K. brevis
blooms.
K.brevis
red tides begin offshore and have occurred in theGulf of Mexico for hundreds of years, long before man-made pollution became prevalent. However, pollutioncan cause other types of algal blooms in Florida’scoastal waters and estuaries, and researchers areinvestigating the possibility that pollution or nutrientenrichment may influence
K. brevis
blooms after theblooms are transported and concentrated inshore.
Distribution
Karenia brevis
red tides have been observed at leastonce along almost the entire coastline of Florida. Theyhave also occurred at least once in the coastal watersof the other Gulf states (most frequently in Texas) andin Mexico. On the Atlantic coast,
K. brevis
has beentransported as far north as the Carolinas. Blooms occurmost frequently from August through February buthave been documented in every month of the year.Offshore surveys have shown that Florida red tidesgenerally begin 10 to 40 miles from the coast in the Gulfof Mexico on the mid-continental shelf. Winds andcurrents may push the patches of red tide onshore oralong the shore to other areas.If conditions are right, a bloom may remain in anarea for several weeks or may move up and downalong the coast for months at a time. One red tide thatfirst appeared near Naples in November 1946 spreadas far north as Sanibel Island and Englewood by January1947. Red tide surfaced again in the spring of 1947 inouter Florida Bay and a few months later as far northas Tarpon Springs. It was during this event, charac-
2
Karenia brevis,
magnified 1,160 times.The life cycle of 
Karenia brevis.
The dominant cell can reproducein two ways: by dividing into two cells (asexual division) and by merging with another cell (sexual cycle). Stages 1 through 9 areknown, but stages 10 through 12 are still in question.
 
3
terized as one of the worst red tide episodes on record,that scientists first identified
K. brevis
as the toxicorganism responsible for Florida red tides.
How Red Tides Affect Marine Life
Karenia brevis
toxins, called “brevetoxins,” primarilyaffect the nervous system of fishes, causing death byparalyzing the nerves and effectively suffocating the fish.
Karenia brevis
can become lethal to fish at concentrationsgreater than 100,000 cells per liter. This organism hasbeen implicated in the mortality of marine mammals,birds, and invertebrates during red tides such as the onethat occurred in 1996.Although
K. brevis
red tides can kill thousands oreven millions of fish, there is no evidence that they causepermanent damage to marine fish and invertebratepopulations. The impact of a red tide often appears tobe short-lived, and fishermen have reported bettercatches of some species, such as crabs, in the monthsfollowing an outbreak. This may occur because the redtide organism has killed specific predators, allowingcertain prey species to survive in greater numbers, orbecause red tides introduce more food into the system.Thus, although large numbers of fish may be killed bya bloom, other species may benefit. Indeed, theecosystem currently in the Gulf of Mexico is composedof populations that are the product of an environmentthat has included red tides, storms, and otherdisturbances for probably thousands of years.Slow-moving fish, unable to flee from the path ofred tides, are usually the first to die, along with territorialor bottom-dwelling fish. Nearly all fish are susceptible,especially if the bloom is dense or prolonged. Inverte-brates are usually not killed by red tide toxins, althougha greater variety of animals, including snails and crabs,may be killed if the bloom is severe enough.Bivalve shellfish such as clams and oysters, whichfeed by filtering plant matter from the water, may ingest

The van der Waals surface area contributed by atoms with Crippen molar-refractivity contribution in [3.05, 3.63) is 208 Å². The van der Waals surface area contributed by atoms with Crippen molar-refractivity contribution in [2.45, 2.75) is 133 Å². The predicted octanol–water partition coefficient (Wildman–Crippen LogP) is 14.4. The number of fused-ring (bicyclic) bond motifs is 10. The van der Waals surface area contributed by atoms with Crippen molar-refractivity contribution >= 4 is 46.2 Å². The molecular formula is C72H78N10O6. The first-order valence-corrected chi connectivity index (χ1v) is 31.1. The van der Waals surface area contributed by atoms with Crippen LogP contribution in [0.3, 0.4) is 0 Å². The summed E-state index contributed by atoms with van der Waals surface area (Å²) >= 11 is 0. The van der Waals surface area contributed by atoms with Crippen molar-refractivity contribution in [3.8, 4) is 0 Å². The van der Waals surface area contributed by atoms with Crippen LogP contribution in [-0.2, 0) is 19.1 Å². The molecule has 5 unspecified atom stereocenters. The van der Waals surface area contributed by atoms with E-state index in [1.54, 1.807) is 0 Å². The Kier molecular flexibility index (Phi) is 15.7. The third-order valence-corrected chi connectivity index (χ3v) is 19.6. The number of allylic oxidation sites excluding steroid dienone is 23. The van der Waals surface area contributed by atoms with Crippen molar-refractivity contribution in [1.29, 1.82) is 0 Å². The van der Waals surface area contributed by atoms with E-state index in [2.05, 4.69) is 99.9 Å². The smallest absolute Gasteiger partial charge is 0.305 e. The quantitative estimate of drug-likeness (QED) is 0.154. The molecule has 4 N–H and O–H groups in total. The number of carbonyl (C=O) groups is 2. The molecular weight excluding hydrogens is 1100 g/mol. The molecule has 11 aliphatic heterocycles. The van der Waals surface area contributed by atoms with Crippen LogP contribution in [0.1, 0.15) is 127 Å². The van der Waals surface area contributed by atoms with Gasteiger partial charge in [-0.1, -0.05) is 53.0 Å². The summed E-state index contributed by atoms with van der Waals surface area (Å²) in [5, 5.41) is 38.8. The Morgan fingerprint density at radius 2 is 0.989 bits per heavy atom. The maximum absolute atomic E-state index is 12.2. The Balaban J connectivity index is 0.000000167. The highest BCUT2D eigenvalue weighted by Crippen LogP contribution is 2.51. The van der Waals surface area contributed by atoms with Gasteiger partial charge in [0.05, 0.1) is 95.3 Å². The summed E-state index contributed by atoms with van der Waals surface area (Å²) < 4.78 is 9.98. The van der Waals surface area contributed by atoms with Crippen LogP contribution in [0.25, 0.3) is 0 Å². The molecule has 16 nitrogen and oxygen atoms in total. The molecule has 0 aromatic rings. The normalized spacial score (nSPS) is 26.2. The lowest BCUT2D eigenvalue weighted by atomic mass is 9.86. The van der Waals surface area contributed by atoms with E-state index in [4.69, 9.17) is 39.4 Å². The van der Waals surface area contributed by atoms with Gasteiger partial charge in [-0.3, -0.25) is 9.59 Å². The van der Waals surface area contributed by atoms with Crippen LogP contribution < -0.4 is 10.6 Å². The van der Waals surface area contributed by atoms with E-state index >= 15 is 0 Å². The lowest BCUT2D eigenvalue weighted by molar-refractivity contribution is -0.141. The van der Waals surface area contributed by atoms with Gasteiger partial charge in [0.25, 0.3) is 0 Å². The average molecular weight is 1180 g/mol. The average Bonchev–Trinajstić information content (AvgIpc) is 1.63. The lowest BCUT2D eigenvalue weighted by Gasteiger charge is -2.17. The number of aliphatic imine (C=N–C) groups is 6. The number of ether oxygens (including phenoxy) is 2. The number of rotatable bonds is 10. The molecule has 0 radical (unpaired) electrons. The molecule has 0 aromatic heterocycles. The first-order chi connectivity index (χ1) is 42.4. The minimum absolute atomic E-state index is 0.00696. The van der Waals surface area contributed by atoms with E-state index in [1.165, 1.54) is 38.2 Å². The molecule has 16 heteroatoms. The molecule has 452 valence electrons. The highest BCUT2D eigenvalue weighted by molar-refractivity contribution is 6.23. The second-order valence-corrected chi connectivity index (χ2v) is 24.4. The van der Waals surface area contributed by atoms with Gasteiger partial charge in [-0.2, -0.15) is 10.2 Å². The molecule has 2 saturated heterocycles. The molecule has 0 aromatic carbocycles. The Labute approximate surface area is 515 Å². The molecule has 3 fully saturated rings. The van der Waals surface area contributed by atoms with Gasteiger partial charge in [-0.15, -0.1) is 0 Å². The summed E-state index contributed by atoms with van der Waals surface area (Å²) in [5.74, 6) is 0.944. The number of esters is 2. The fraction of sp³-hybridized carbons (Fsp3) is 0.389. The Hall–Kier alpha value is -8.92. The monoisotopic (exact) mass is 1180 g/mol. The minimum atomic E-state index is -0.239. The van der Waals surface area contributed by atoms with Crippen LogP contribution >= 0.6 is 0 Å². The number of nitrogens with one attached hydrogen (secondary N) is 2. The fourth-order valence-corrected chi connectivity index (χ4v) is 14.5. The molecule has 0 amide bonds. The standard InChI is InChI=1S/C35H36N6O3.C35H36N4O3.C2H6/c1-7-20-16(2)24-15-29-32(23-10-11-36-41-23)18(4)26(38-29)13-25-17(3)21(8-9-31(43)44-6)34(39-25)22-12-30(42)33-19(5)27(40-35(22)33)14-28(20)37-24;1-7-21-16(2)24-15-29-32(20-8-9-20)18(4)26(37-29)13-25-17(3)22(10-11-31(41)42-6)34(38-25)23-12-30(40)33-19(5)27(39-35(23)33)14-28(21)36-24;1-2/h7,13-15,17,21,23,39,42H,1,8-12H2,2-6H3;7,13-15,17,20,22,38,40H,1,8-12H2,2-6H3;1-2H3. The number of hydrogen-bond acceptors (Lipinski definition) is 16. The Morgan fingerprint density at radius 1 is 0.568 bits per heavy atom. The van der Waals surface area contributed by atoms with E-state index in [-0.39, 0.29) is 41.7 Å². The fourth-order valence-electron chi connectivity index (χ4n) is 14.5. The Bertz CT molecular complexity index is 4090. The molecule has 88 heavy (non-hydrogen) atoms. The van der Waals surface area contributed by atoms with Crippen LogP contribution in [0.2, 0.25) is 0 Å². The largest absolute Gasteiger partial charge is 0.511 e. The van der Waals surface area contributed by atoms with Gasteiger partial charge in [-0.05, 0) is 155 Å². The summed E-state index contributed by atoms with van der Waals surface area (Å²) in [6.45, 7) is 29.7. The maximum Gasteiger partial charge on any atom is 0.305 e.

K. brevis
and, consequently, become toxic to consumers.Even when
K. brevis
concentrations are only slightlyabove normal, these filter-feeders may become toxic ifthey are exposed to low levels of toxin long enough.In southwest Florida in 1996, an unprecedentedevent of 149 manatee deaths was finally linked to a redtide bloom that had extended into winter. As a result,both the bloom and the manatees were present at thesame time in one of the manatee wintering areas. Redtide toxin was found in the organs and stomach contentsof manatee carcasses. Given the results of detailedexamination of the carcasses, scientists hypothesizedthat these animals died quickly after being exposed tolarge quantities of toxin. Additional manatees died inthe winter of 1982 and in recent years during red tideevents; these animals also showed signs of exposureto red tide toxin.
How Red Tides Affect People
The greatest threat to humans posed by
K. brevis
redtides is through consumption of bivalve shellfish thathave been contaminated with the red tide toxin. Atpresent, no humans have died from eating taintedclams, mussels, oysters, or coquinas, but some peoplehave become seriously ill with an ailment calledNeurotoxic Shellfish Poisoning (NSP). Symptoms includenausea, diarrhea, tingling of fingers and toes, andsometimes a reversal of sensations—hot seems cold andcold seems hot. Illness occurs within a few minutes toseveral hours after consumption of the shellfish. NSPis often confused with a more dangerous and commonlyknown shellfish poisoning called Paralytic ShellfishPoisoning (PSP). PSP is caused by other dinoflagel-lates that produce an entirely different set of symptomsin humans.As part of a routine shellfish management plan, theFlorida Department of Agriculture and Consumer Servicescloses harvesting areas when shellfish beds arethreatened by a bloom. The harvesting ban is lifted onlyafter meat from shellfish passes a laboratory test for thetoxin. Generally, most bivalves can purge the toxin fromtheir systems within two to six weeks after the red tidedissipates. The shellfish harvesting bans do not applyto shrimp, crabs, or lobsters because the edible parts ofthese and other crustacean shellfish do not becometoxic when the animals are exposed to Florida red tides.Fish caught during
K. brevis
red tides are safe to eatif they are filleted. However, at any time, experts adviseagainst eating a fish that appears sick or lethargic.People can also be affected by airborne toxins.Wave action breaks apart the red tide cells, and thetoxins, associated with particles in the sea spray, causesneezing, coughing, and general respiratory irritation.
The red tide bloom of 1946–47 is estimated to have killed 500 million fish.

You're Reading a Free Preview

Download
/*********** DO NOT ALTER ANYTHING BELOW THIS LINE ! ************/ var s_code=s.t();if(s_code)document.write(s_code)//-->